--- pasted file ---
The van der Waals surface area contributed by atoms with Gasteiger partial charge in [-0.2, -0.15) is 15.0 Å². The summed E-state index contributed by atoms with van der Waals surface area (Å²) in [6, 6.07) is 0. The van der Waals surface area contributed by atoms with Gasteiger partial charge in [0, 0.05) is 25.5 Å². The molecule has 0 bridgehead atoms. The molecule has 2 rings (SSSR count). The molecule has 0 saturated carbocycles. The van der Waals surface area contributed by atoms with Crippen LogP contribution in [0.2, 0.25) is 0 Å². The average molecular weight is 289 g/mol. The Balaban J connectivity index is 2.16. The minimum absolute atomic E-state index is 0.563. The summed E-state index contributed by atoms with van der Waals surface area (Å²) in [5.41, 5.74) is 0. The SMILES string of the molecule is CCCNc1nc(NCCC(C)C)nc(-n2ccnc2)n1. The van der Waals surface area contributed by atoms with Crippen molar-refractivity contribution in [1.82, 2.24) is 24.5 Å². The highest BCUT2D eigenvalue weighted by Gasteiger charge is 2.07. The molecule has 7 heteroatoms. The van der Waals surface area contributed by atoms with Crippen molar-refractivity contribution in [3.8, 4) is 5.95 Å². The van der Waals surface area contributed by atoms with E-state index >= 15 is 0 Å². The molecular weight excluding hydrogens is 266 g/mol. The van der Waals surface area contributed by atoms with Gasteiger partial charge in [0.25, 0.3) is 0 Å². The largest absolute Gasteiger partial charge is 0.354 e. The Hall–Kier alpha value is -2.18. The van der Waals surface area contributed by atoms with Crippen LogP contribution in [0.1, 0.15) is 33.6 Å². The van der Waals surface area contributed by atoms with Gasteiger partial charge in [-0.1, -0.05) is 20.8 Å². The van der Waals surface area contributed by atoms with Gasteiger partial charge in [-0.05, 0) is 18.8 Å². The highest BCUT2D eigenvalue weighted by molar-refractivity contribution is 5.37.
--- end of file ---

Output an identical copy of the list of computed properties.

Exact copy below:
The van der Waals surface area contributed by atoms with Gasteiger partial charge in [-0.2, -0.15) is 15.0 Å². The summed E-state index contributed by atoms with van der Waals surface area (Å²) in [6, 6.07) is 0. The van der Waals surface area contributed by atoms with Gasteiger partial charge in [0, 0.05) is 25.5 Å². The molecule has 0 bridgehead atoms. The molecule has 2 rings (SSSR count). The molecule has 0 saturated carbocycles. The van der Waals surface area contributed by atoms with Crippen LogP contribution in [0.2, 0.25) is 0 Å². The average molecular weight is 289 g/mol. The Balaban J connectivity index is 2.16. The minimum absolute atomic E-state index is 0.563. The summed E-state index contributed by atoms with van der Waals surface area (Å²) in [5.41, 5.74) is 0. The SMILES string of the molecule is CCCNc1nc(NCCC(C)C)nc(-n2ccnc2)n1. The van der Waals surface area contributed by atoms with Crippen molar-refractivity contribution in [1.82, 2.24) is 24.5 Å². The highest BCUT2D eigenvalue weighted by Gasteiger charge is 2.07. The molecule has 7 heteroatoms. The van der Waals surface area contributed by atoms with Crippen molar-refractivity contribution in [3.8, 4) is 5.95 Å². The van der Waals surface area contributed by atoms with E-state index >= 15 is 0 Å². The molecular weight excluding hydrogens is 266 g/mol. The van der Waals surface area contributed by atoms with Gasteiger partial charge in [0.25, 0.3) is 0 Å². The largest absolute Gasteiger partial charge is 0.354 e. The Hall–Kier alpha value is -2.18. The van der Waals surface area contributed by atoms with Crippen LogP contribution in [0.1, 0.15) is 33.6 Å². The van der Waals surface area contributed by atoms with Gasteiger partial charge in [-0.1, -0.05) is 20.8 Å². The van der Waals surface area contributed by atoms with Gasteiger partial charge in [-0.05, 0) is 18.8 Å². The highest BCUT2D eigenvalue weighted by molar-refractivity contribution is 5.37.